The Federal Trade Commission recently issued a warning to the major search engines requesting that they more clearly distinguish between the organic results and paid ads. This applies not only to traditional search engines, but also social media outlets, such as Twitter and Facebook, as well as mobile apps.
The FTC’s warning to search engines should be a wake-up call to the search marketing industry. The days of playing fast and loose with mixed paid and organic search results on search engine results pages (SERPs) appears to be coming to an end. In its place will be more stringent oversight of how search engines display paid search results and, as a result, more cumbersome and potentially onerous restrictions on what search marketing can and cannot do with their campaigns.
What are the potential implications for marketers of this new guidance? What do search marketers need to do now to begin adjusting for these changes?
It is unclear at this point the extent that each search engine will address this request, but it is expected that minor changes to the way paid ads are identified will ensue to avoid possible FTC action.
These changes, however, can impact the efforts of search engine marketers, as they will potentially need to make more drastic modifications to their search engine marketing efforts.
Here are some potential effects that the FTC’s warning will have on marketers:
Further Real-Estate Limitations
Clarifying the difference between paid and organic search listings can potentially limit the space available to both organic and paid listings. This means that either fewer results will be able to display “above the fold” without scrolling, or the character limits within each result will be reduced.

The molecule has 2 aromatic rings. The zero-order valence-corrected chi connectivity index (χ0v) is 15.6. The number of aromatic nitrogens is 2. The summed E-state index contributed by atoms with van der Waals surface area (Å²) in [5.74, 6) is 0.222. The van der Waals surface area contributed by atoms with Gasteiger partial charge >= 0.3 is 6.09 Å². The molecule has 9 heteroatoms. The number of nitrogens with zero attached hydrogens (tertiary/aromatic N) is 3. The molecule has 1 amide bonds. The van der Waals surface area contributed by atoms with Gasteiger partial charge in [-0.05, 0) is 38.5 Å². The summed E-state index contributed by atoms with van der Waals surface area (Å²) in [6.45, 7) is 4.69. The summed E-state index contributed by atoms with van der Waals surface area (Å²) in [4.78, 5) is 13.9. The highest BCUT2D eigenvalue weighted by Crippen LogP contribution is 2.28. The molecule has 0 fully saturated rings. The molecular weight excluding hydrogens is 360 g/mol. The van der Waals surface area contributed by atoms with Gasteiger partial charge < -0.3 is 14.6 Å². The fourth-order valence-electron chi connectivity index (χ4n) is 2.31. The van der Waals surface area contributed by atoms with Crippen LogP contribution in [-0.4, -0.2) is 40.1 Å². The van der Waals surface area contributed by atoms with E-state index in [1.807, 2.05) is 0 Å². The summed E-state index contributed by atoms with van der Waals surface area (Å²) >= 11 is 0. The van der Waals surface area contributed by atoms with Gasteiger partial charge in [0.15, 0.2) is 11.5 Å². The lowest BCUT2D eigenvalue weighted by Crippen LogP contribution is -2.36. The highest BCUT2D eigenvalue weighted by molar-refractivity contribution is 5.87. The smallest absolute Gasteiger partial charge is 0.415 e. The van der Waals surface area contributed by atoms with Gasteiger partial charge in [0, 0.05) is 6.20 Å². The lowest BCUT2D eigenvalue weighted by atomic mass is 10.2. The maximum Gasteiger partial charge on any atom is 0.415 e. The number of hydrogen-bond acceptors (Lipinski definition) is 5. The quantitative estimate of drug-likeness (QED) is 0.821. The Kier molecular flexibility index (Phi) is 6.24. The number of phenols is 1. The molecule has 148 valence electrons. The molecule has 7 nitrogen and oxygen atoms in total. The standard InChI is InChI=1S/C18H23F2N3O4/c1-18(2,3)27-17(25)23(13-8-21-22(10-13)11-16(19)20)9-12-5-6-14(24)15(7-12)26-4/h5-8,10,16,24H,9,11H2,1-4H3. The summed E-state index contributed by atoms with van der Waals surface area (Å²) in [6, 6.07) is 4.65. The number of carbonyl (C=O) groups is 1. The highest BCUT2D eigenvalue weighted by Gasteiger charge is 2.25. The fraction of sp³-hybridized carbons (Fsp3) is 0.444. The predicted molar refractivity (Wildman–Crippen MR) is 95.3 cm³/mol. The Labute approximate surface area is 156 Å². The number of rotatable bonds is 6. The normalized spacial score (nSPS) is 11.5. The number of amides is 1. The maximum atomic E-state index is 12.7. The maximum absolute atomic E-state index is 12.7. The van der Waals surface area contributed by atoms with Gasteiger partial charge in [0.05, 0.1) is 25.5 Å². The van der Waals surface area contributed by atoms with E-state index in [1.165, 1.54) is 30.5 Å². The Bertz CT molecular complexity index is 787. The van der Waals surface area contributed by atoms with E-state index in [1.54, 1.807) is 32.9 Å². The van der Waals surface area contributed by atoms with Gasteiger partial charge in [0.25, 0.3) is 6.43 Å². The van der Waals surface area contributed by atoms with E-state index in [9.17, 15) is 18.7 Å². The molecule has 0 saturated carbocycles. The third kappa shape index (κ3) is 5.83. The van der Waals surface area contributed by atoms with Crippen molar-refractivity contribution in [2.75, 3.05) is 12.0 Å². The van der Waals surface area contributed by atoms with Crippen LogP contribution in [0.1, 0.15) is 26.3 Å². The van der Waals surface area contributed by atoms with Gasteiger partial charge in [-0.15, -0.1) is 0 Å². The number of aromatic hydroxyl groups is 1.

If the number of results above the fold is decreased, achieving an above-the-fold listing will be even more competitive. Businesses will be competing heavily for top placement and more of an investment will be needed to generate current levels of volume.
In the case of character limits being reduced within each result, businesses will need to update their online messaging to get their point across in less space. Paid ad titles and ad copy will likely have to be updated to fit within new limits and titles, and meta descriptions of organic mobile pages will need to be shortened to avoid being truncated when listed.
More Strategic Mobile Targeting
Paid search targeted to mobile devices is one of the fastest-growing digital marketing channels and is playing a bigger role in how consumers find products and services. The implications of the FTC warning on mobile paid search could have a big impact on how these ads are displayed. Mobile search real estate, because of the size of mobile browsers, is already very limited.
What marketers will need to pay close attention to is how they segment their mobile targeting by device type. For example, the difference in the amount of SERP real estate between tablets and smartphones is likely to increase. Targeting and bidding strategies will need to vary per device to be most efficient.
Changes to Voice-Activated Search Services
Another implication specific to mobile search is brought on by the request relating to voice-activated search results. The FTC’s warning extends to services such as Apple’s Siri and Samsung’s S-Voice. The FTC has requested that when a voice search is executed, an audio disclosure should be made to identify paid advertising. This could potentially deter users from those paid ads, making the organic listings more valuable.
Marketers must keep a close eye on search engine results and take note of any changes that occur. When used correctly and responsibly, paid search marketing can provide a tremendous benefit to brands’ online marketing and customer acquisition strategies. But in light of the FTC’s letter, the days of deceptive paid search tactics are coming to an end. That will benefit both consumers and marketers in the long run.